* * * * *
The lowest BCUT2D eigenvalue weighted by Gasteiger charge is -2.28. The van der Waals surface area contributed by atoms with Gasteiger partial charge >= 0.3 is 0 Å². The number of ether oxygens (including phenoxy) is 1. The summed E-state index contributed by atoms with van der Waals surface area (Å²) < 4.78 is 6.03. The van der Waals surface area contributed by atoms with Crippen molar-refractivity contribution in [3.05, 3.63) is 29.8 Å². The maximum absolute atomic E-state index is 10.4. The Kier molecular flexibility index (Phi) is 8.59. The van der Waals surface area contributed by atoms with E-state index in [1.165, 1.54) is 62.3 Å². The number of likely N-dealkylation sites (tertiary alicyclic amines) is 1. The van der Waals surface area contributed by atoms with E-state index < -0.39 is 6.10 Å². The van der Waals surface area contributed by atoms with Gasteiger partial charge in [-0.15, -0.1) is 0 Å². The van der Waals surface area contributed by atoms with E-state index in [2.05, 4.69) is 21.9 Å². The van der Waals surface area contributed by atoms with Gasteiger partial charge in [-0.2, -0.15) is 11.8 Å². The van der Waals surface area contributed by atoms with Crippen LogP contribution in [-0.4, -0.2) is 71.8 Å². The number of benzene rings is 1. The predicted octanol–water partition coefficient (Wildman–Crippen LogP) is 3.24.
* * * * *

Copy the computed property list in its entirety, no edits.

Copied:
The lowest BCUT2D eigenvalue weighted by Gasteiger charge is -2.28. The van der Waals surface area contributed by atoms with Gasteiger partial charge >= 0.3 is 0 Å². The number of ether oxygens (including phenoxy) is 1. The summed E-state index contributed by atoms with van der Waals surface area (Å²) < 4.78 is 6.03. The van der Waals surface area contributed by atoms with Crippen molar-refractivity contribution in [3.05, 3.63) is 29.8 Å². The maximum absolute atomic E-state index is 10.4. The Kier molecular flexibility index (Phi) is 8.59. The van der Waals surface area contributed by atoms with E-state index in [1.165, 1.54) is 62.3 Å². The number of likely N-dealkylation sites (tertiary alicyclic amines) is 1. The van der Waals surface area contributed by atoms with E-state index < -0.39 is 6.10 Å². The van der Waals surface area contributed by atoms with Gasteiger partial charge in [-0.15, -0.1) is 0 Å². The van der Waals surface area contributed by atoms with E-state index in [2.05, 4.69) is 21.9 Å². The van der Waals surface area contributed by atoms with Gasteiger partial charge in [-0.2, -0.15) is 11.8 Å². The van der Waals surface area contributed by atoms with Crippen LogP contribution in [-0.4, -0.2) is 71.8 Å². The number of benzene rings is 1. The predicted octanol–water partition coefficient (Wildman–Crippen LogP) is 3.24.